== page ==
Jerry Brown blames Jerry Brown: it's worse than I thought!
May 13, 2012: The state's deficit balloonw from $9 billion to $16 billion and they're still talking about a bullet train that leads to nowhere. Headline story in LA Times -- the bullet train would require spending of $3.5 million/day --
The bullet train track through the Central Valley would cost $6 billion and have to be completed by September 2017, or else potentially lose some of its federal funding. It would mean spending as much as $3.5 million every calendar day, holidays and weekends included — the fastest rate of transportation construction known in U.S. history, according to industry and academic experts.
The great California exodus (see comments; link added after original post).
California's deficit balloons from $9 billion to $16 billion.
Meredith Whitney noted this last month.
For a running commentary of states in trouble, click here.
Now back to the linked story published today:
Gov. Jerry Brown announced on Saturday that the state's deficit has ballooned to $16 billion, a huge increase over his $9.2-billion estimate in January.The article did not mention anything about the "bullet train to nowhere."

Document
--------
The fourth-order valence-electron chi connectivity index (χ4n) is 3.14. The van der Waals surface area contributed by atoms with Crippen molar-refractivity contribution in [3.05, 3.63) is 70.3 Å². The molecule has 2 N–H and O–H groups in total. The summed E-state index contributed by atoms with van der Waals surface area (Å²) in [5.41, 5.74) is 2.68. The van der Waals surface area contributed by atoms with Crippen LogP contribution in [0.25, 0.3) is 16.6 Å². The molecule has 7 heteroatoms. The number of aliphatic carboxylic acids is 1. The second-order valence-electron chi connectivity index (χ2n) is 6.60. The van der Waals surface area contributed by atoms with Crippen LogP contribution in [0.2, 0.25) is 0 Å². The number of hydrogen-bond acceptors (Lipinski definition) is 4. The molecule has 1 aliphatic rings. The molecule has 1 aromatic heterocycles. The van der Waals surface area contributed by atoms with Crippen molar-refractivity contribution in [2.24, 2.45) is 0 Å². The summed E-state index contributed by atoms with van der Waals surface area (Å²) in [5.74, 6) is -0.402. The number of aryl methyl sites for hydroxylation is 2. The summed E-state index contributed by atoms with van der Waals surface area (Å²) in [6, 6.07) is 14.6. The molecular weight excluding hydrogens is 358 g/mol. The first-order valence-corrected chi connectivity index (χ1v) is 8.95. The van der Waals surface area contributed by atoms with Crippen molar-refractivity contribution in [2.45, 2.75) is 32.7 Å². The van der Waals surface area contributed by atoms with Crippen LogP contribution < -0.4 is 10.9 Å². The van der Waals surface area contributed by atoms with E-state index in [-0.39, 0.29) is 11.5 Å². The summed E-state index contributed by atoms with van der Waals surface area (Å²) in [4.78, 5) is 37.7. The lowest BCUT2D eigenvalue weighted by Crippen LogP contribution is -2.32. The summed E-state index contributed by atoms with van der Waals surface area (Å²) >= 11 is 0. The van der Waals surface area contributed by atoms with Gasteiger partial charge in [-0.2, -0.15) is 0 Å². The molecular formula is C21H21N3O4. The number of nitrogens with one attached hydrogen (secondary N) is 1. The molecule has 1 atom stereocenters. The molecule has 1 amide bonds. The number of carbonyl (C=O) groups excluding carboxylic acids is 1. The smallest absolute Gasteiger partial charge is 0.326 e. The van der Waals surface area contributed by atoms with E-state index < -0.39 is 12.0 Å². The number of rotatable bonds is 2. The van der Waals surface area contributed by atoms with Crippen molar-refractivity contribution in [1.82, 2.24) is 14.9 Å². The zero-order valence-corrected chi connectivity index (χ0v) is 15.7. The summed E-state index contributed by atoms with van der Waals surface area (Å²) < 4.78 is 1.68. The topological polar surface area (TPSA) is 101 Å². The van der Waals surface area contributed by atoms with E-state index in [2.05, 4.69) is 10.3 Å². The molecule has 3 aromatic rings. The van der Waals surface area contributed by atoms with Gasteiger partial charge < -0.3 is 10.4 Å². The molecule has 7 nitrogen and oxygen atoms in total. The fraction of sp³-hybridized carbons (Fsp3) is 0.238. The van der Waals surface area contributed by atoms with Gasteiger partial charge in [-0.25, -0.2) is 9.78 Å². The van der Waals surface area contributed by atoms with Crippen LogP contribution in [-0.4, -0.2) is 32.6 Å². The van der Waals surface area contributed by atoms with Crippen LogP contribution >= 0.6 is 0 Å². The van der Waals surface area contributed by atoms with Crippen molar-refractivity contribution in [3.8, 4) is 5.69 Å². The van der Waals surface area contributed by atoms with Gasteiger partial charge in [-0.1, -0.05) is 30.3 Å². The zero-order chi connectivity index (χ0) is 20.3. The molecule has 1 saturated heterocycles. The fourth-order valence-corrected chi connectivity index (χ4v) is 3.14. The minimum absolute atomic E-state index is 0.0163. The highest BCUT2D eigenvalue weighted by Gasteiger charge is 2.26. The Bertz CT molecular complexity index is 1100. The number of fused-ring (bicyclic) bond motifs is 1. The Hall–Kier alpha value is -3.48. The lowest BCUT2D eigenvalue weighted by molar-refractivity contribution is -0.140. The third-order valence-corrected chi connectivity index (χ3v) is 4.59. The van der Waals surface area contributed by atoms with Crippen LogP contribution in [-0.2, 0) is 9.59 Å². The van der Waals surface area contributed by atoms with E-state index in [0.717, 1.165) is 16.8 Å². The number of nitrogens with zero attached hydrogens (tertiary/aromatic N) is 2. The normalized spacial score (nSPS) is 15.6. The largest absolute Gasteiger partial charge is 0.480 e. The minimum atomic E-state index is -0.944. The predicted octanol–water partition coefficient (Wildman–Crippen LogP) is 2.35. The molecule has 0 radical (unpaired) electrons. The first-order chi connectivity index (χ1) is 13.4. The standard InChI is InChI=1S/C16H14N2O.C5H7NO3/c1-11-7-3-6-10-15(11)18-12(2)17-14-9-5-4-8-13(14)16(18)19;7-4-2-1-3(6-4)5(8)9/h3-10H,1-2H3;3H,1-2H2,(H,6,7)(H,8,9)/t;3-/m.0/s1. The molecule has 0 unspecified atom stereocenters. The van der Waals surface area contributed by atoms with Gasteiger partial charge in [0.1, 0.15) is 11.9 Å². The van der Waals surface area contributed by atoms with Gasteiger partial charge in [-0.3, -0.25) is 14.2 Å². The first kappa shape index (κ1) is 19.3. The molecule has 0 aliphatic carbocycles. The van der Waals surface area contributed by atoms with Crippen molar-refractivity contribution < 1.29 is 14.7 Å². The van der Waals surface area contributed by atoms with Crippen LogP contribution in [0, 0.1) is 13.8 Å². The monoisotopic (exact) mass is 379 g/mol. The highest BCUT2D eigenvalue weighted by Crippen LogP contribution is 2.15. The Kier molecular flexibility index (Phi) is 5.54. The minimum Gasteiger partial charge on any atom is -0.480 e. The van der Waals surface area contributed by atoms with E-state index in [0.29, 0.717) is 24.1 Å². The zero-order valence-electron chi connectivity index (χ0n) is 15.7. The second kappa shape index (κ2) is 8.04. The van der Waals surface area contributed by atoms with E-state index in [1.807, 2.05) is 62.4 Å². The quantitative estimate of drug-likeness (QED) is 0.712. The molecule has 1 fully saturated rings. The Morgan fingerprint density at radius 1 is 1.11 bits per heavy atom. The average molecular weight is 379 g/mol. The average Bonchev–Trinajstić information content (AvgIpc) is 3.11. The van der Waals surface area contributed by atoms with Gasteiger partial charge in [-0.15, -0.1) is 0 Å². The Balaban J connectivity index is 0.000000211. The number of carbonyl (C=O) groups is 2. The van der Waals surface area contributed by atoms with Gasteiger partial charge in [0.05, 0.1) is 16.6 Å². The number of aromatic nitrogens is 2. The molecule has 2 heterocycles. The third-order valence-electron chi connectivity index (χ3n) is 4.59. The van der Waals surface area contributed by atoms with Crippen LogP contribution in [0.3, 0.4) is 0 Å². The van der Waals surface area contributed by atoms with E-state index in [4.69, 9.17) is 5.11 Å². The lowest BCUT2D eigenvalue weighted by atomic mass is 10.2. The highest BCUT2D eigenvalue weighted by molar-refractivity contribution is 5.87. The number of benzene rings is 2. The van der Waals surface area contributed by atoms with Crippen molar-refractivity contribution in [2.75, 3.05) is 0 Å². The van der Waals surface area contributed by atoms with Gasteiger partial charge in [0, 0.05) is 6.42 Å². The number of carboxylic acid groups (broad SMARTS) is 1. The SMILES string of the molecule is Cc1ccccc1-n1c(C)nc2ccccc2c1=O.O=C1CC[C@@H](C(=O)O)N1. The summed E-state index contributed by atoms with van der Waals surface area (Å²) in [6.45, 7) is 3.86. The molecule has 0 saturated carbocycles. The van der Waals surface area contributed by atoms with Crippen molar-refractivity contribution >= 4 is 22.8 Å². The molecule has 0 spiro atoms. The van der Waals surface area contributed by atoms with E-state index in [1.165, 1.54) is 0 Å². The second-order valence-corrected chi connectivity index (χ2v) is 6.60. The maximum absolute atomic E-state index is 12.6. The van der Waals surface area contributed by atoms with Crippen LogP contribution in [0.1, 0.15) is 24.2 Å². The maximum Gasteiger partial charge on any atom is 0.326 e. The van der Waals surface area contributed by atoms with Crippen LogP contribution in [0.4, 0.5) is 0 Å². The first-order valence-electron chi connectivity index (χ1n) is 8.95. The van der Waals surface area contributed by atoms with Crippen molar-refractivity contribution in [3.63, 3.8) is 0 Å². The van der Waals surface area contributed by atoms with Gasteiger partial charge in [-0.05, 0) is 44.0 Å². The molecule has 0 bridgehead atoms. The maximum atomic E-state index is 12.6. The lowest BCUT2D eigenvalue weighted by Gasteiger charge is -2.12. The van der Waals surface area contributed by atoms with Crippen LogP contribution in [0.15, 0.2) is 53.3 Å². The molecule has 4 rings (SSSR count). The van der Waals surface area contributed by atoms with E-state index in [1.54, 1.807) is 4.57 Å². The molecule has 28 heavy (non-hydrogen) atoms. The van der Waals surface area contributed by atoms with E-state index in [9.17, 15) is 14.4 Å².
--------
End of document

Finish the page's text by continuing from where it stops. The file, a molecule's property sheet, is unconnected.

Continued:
The bigger deficit is a significant setback for California, which has struggled to turn the page on a devastating budget crisis. Brown, who announced the deficit on YouTube, is expected to outline his full budget proposal on Monday in Sacramento.
"This means we will have to go much further, and make cuts far greater, than I asked for at the beginning of the year," Brown said in the video.
Lawmakers and others were hoping that a rebounding economy would help the state avoid steep cuts to social services. But revenue in April, the most important month of the year for income taxes, fell far short of expectations, leading to a shortfall of at least $3 billion in the current fiscal year.
The state has also spent $2.1 billion more than expected, according to the controller, further worsening California's financial health.
Brown's solution: increase taxes. No specifics on cutting spending. My hunch: even if the folks in California vote to increase taxes in the November election, California will have periods of running out of cash to pay its bills. It takes awhile for tax increases to actually show up as increased revenue, and of course, some folks affected by increased taxes will take steps to minimize them.
Brown this week submitted more than 1.5 million signatures to place the tax measure on the ballot. It would temporarily raise the state sales tax, already the highest in the U.S., to 7.5 percent from 7.25 percent. It would also boost rates on income starting at $250,000. The 10.3 percent levy on those making $1 million or more would rise to 13.3 percent, the most of any state.I wonder how many A-list Hollywood actors, with multiple homes around the world, claim California as their state of residence?
Income tax, property tax, and now the highest sales tax in the US. Incredible. I wonder when California will push for increased off-shore drilling?